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Albany lawmakers close loophole that left some farms out of overtime tax credit

In World
June 10, 2024

Jun. 9—ALBANY — The state legislature approved a bill last week that closes a loophole in the farm worker overtime tax credit program that helps farms cover extra payroll costs associated with the decreasing farm worker overtime threshold.

On Friday, the final day in the legislative session, the Senate and Assembly both voted to approve a bill written by Assemblymember Donna A. Lupardo, D-Endwell and Sen. Michelle Hinchey, D-Kingston, that clarifies that employees of professional labor contracting organizations that perform agricultural work are eligible for the overtime payroll credit.

Last year, lawmakers put into place a tax credit that farms and agricultural businesses can apply for, meant to cover their overtime costs for all employees who work up to 60 hours a week. That credit came as the state Department of Labor ruled that the threshold when farm workers should start getting paid extra for their work should drop from 60 hours a week to 40, in increments of 4 hours every year. The current overtime threshold is 56 hours a week, and any work done after that must be paid at a rate of at least hourly wage plus 50%.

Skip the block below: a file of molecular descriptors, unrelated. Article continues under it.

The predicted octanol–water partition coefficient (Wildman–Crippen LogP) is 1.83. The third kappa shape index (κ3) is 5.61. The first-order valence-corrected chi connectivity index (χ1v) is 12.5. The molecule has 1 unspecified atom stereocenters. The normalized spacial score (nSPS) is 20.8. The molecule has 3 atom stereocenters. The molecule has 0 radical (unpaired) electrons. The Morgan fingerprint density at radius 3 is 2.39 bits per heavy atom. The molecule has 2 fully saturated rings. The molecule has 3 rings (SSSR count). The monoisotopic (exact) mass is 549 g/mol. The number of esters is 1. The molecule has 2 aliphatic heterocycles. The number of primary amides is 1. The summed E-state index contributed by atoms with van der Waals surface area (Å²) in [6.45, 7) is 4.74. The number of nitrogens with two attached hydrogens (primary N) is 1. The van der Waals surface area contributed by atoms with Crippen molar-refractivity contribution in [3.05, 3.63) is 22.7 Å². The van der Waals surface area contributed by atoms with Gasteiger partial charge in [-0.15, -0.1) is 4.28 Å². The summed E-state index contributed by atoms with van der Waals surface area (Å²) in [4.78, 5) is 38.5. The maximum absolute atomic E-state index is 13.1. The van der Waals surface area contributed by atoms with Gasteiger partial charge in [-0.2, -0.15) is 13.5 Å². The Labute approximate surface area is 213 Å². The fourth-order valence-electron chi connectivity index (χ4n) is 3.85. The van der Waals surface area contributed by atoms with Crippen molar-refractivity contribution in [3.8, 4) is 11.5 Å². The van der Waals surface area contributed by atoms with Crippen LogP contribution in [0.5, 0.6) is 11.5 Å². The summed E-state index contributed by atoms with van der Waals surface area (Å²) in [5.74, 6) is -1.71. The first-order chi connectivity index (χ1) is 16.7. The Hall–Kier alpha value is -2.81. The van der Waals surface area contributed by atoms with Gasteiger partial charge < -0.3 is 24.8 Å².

But not every farm worker was eligible for the tax credit, because of language that did not make it into the law establishing the credit.

Some farms in New York whose owners have multiple farm operations do not directly employ their laborers — instead, the owner can set up a separate payroll or management company that handles the human resources work of those entities. Those entities, despite employing farm workers and using money generated by those farms to pay them, were ineligible for the tax credit. But the bill passed on Friday would make them eligible.

Farm advocates were roundly supportive of the bill. The Northeast Dairy Producers Association released a statement Friday lauding the legislature for passing the fix.

“We look forward to the governor signing this into law to ensure all farms are empowered to continue making business decisions that prioritize their workforce, the next generation of farmers, and their ability to continue feeding families across the state,” the association said. “This action will ensure all farms have access to the farm credit, just as the law intended from the start.”

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